Italy continues protest against EMA move to Amsterdam

European Medicines Agency in London
The European Medicines Agency moved into 25 Churchill Place, Canary Wharf, London in 2014. August 30, 2013photo: Alex McGregor / Wikimedia Commons

The Italian protest against the relocation of the European Medication Agency from London to Amsterdam continued during a so-called fact-finding mission which took place in Amsterdam on Thursday.

Twelve members of European parliament were given a tour of the Spark building in Sloterdijk, the temporary home for the EMA beginning in 2019. They also went to have a look at the Zuidas, home to the city's World Train Center complex, where on November 15, 2019 the permanent building must be ready for use.

Amsterdam beat Milan for the EMA in a tiebreak vote decided by chance. The agency and its 900 staff jobs will move to Amsterdam after Milan lost a tense tiebreak vote against Amsterdam in November for the right to host the EMA, which must move its 900 staff jobs to the Netherlands because of the planned British exit from the European Union.

Italy wants Europe to reconsider, and has asked European courts to step in. Failing that, La Via suggested the EU still has a chance to withdraw its choice of the Dutch city.

I have to say that huge doubts on the proceedings remain," La Via said noting that the European committee "votes on March 12, and the plenary session will vote on March 27."

He continued, saying, "The temporary location is a good building, but the real problem is the risk of the delay of the new building construction, which means a huge amount of work."

On March 4 the Italians will go to the polls and the hot button issue is of particular interest in Italian media. Silvio Berlusconi is looking for a comeback and relies on the supposed weakness shown by the current Italian government, which lost the EMA to Amsterdam. 

After the tour in Amsterdam a press conference took place, where the Italian MEP Giovanni La Via and Dutch Minister of Public Health Hugo de Jonge spoke to the international press.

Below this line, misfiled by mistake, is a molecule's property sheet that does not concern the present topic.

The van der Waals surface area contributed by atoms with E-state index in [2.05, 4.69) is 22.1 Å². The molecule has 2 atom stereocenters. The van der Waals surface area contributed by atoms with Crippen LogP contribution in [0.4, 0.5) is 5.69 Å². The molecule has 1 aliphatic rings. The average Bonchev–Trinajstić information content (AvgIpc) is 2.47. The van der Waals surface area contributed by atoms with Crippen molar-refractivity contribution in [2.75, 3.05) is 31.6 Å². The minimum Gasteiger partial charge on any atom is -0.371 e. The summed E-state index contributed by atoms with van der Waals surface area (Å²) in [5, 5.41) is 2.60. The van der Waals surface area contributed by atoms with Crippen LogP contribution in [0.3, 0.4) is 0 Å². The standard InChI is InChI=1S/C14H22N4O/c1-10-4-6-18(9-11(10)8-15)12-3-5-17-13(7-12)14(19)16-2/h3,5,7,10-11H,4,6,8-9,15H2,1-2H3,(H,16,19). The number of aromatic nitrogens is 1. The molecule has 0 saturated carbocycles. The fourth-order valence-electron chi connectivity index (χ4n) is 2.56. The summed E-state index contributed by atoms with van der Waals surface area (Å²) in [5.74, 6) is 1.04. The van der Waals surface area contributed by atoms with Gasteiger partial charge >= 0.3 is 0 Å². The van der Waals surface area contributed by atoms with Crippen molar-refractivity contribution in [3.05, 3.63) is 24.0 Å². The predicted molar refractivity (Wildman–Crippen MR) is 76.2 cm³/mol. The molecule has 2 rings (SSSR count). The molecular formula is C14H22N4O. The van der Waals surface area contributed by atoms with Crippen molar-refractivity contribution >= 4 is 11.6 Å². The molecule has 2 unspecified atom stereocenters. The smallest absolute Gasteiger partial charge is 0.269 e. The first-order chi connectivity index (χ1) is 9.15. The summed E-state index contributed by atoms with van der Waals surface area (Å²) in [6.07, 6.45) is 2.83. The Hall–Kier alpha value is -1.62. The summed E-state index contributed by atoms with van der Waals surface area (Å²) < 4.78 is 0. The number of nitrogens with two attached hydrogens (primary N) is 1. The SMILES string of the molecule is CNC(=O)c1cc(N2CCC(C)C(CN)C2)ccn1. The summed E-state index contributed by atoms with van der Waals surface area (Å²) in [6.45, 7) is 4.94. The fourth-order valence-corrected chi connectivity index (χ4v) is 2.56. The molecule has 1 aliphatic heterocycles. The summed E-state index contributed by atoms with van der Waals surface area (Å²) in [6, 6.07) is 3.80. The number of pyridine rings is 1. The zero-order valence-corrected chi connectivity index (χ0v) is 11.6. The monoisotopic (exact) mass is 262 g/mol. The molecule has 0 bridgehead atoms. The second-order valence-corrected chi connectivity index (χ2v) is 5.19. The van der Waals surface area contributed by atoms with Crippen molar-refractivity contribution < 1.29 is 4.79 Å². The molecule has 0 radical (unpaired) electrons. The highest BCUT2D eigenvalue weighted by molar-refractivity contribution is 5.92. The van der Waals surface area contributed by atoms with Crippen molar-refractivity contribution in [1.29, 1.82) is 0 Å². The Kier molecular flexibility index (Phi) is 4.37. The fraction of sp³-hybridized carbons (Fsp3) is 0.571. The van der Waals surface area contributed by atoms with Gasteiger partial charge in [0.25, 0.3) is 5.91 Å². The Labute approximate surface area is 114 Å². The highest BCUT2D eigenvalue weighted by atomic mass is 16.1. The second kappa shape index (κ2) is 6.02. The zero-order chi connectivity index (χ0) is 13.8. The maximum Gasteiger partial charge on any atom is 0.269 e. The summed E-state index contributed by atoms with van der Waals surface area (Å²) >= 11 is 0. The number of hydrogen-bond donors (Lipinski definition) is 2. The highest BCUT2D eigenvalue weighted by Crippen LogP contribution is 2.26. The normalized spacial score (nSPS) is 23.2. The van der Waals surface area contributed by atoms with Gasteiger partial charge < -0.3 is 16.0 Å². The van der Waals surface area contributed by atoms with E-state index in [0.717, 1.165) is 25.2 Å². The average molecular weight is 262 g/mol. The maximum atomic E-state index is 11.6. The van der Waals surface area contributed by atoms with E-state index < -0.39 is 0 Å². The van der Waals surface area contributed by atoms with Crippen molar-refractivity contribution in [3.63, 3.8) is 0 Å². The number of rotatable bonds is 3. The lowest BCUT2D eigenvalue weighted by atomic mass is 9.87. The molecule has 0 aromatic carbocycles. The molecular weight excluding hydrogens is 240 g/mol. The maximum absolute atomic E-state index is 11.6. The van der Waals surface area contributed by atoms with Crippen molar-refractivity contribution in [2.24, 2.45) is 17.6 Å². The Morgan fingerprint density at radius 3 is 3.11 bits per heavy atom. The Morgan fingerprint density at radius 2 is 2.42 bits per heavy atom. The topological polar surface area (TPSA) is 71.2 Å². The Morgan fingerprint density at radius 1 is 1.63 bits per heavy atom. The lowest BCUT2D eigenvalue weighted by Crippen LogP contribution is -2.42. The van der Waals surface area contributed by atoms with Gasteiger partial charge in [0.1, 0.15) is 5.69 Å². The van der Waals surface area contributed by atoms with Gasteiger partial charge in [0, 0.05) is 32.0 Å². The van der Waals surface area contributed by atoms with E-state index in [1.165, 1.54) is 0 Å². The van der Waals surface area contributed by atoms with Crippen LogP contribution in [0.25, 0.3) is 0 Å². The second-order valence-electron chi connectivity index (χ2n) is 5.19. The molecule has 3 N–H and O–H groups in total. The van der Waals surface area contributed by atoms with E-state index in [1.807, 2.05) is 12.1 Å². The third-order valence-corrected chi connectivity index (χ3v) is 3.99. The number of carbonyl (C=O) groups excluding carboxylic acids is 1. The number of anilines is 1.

De Jonge used the opportunity to reassure European parliamentarians with firm promises. He announced that the Netherlands guaranteed that the building on the Zuidas will be ready in time, and assured that "if the establishment of EMA becomes more expensive than initially thought, it won't be on the account of the EMA, but on the Netherlands".

On the other hand, La Via used the opportunity to express his dissatisfaction with the procedure that named Amsterdam the EMA's new home. The European Parliament did not have any participation in the relocation of the EMA, because the European council appointed Amsterdam through a procedure on its own, after which the decision was submitted to the parliament, he claims. "As if as a parliament we should just sign at the cross," says La Via "We do not like that, things should be done differently next time".

De Jonge endorsed the Italian MEP's perspective, "The relocation of EMA is part of a procedural battle in Europe, we do not want to be part of it and we will stick to the promises that we have made in the bid".

Milan has asked the European Court to suspend the decision of the relocation of the EMA from London to Amsterdam. The legal service of the European Council of Ministers regarded the request as inadmissible.

​"All that matters is that we ensure the continuity of the EMA's activities. And we need to be sure that all the commitments made by the Dutch government will be fulfilled," La Via conceded, according to AFP.

"We can do it, and we will do it. We are ready to welcome the EMA," affirmed De Jonge, brushing off Amsterdam's ability to meet EMA deadlines.